Predictors of Adherence in the Rehabilitation of Athletic Injuries: An Application of Personal Investment Theory
Research output: Contribution to journal › Article › peer-review
Colleges, School and Institutes
Examined the relationship between the 3 facets of subjective meaning (i.e., personal incentives, sense of self, and perceived behavioral options) described in M. Maehr and L. Braskamp's (1986) theory of personal investment and adherence behaviors in athletic injury rehabilitation. 40 intercollegiate athletes who had sustained a sport related injury completed a questionnaire that included elements from the Physical Self-Efficacy Scale, an inventory of personal investment, and a self-motivation inventory. Adherence was defined as a composite of attendance at prescribed sessions, degree of completion of prescribed exercise protocol, and athlete's exerted effort. Multiple-regression analyses indicated that each dimension significantly predicted adherence behaviors. Ss who demonstrated greater adherence believed in the efficacy of the treatment, perceived more social support for their rehabilitation, were more goal directed or self-motivated, and placed more emphasis on mastery or task-involved goals in sport.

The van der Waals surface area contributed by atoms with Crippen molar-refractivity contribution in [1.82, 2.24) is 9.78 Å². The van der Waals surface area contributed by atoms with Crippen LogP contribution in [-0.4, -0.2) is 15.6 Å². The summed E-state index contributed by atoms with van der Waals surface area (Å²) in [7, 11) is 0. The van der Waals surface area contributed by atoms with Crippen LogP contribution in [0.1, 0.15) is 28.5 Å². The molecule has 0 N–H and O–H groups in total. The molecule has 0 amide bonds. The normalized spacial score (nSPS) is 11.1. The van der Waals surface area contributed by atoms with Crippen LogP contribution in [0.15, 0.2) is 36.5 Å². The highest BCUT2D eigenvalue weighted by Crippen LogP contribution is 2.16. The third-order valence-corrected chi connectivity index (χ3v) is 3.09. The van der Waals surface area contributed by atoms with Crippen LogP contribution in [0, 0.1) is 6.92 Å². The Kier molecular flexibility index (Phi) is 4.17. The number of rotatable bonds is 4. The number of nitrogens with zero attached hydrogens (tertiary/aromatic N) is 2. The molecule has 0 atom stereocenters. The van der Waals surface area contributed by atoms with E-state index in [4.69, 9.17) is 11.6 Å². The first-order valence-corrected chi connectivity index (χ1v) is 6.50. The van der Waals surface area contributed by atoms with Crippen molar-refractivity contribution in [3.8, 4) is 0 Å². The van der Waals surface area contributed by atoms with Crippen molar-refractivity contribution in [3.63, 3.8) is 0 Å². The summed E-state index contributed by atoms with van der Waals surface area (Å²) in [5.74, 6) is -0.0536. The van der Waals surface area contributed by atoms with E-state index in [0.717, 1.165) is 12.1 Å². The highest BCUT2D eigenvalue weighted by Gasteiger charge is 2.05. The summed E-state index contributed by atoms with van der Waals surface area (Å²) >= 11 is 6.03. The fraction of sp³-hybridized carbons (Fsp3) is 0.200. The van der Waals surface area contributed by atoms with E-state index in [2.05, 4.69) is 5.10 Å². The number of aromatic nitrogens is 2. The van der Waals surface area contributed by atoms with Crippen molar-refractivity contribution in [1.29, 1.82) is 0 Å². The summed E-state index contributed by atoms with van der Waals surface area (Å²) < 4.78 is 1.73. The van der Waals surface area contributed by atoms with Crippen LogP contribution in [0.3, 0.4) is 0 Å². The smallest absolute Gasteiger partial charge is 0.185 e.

|Journal||Journal of Sport and Exercise Psychology|
|Publication status||Published - Dec 1989|